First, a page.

Fairport Convention – Rising for the Moon (Deluxe Edition)

Fairport’s trailblazing days were far behind them by this release and so were all their founding members. Like the Sugababes the band name continued long beyond the departure of all the original members. The Rock Family Tree for Fairport Convention extends to almost infinite dimensions.


For this line-up Sandy Denny was back in the fold, raising high hopes for a return to form after a series of increasingly lacklustre albums.

In part the resulting album, released in 1975 and given the deluxe reissue treatment this year,  was a return to form, but as a Sandy Denny album in all but name. There are few traces of the folk-rock sound that Fairport Convention pioneered. Denny had already made a move away from that sound with her previous solo album Like an Old Fashioned Waltz. Many of the same lyrical themes are carried over between albums on the Denny penned songs, with a polished AOR production carrying touches of country rock in slide guitar lines.

At times the Denny led tracks sound very similar to the Christine McVie tracks from Fleetwood Mac’s Rumours. If you dig mid-70’s AOR you’ll like this album a lot.

Sandy Denny’s husband Trevor Lucas was in Fairport at this point and he sings a couple of country rockers which are pleasant enough but mostly founded on train metaphors with little to distinguish them from each other.

Dave Swarbrick, violinist with Fairport since their third album, takes lead vocals on a couple of tracks which cleave closest to the folk-rock template, but his voice is something of an acquired taste and unlikely to win over any new fans.

It’s with the final track of the original album, One More Chance, that the band take flight with something which hearkens back to their glory days, everyone taking turns to solo and spin out in epic style. A final hurrah for this line-up which promised much but ultimately failed to deliver.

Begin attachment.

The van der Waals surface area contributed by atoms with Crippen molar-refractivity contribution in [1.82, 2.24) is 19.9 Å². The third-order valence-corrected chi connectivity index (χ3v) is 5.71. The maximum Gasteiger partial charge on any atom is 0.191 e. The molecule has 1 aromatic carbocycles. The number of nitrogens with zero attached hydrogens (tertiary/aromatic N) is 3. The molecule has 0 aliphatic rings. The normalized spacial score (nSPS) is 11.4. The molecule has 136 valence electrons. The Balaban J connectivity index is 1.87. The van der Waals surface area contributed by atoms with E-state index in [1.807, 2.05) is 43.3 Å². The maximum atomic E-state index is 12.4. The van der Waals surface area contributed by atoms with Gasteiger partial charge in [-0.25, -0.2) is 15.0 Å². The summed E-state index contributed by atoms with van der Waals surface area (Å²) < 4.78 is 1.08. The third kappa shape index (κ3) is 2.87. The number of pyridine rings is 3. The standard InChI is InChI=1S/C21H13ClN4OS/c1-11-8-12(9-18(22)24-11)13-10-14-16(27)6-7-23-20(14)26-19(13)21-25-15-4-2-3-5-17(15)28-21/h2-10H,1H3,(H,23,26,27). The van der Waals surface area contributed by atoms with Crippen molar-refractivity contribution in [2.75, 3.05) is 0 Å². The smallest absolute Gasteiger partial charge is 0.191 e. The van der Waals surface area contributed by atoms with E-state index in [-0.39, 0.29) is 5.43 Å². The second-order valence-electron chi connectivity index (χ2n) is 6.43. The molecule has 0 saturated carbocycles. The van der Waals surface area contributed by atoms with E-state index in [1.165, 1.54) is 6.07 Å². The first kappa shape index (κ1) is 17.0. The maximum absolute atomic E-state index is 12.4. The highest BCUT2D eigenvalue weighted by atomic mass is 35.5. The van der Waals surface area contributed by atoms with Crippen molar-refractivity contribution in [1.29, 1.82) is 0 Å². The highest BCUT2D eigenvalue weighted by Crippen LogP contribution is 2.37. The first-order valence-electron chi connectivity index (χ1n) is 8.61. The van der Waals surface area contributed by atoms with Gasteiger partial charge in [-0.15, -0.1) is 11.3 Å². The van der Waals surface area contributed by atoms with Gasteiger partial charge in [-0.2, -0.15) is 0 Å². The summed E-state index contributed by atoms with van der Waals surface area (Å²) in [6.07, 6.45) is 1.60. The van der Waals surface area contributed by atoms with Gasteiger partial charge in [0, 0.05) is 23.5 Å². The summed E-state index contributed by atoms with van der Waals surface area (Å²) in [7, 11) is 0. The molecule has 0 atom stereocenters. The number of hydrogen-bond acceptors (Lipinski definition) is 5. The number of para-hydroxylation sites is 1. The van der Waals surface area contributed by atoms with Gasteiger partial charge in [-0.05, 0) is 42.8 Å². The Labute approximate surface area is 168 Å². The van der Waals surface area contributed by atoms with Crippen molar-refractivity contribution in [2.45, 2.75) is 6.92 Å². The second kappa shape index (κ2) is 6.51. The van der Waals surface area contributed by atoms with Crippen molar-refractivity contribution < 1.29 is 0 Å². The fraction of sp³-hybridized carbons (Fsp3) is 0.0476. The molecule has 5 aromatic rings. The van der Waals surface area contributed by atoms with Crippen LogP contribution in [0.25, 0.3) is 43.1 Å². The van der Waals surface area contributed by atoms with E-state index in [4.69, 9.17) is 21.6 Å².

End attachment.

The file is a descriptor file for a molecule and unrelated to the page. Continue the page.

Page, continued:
The deluxe reissue adds a further five tracks, a live TV performance of White Dress, studio demos of Dawn and What is True, home demos of After Halloween and The King and Queen of England. Stripped of their studio polish all these tracks come across more powerfully and are superior to the album versions.

Completing this deluxe issue is a whole set of this line-up of the band live at the L.A. Troubador. With a set list drawn from Denny, Dylan, Holly and Fairport’s own back catalogue the band spend a blistering hour demonstrating what an excellent live act they were. Often live albums are a ropey cash in but this one more than justifies the reissue. It’s often said that some bands struggle to translate their live ability to the studio and this was certainly the case with this line up had Rising for the Moon managed to capture more of this passion and energy it would certainly have been a more successful album, rather than a footnote to their tangled history.

by Garry Todd


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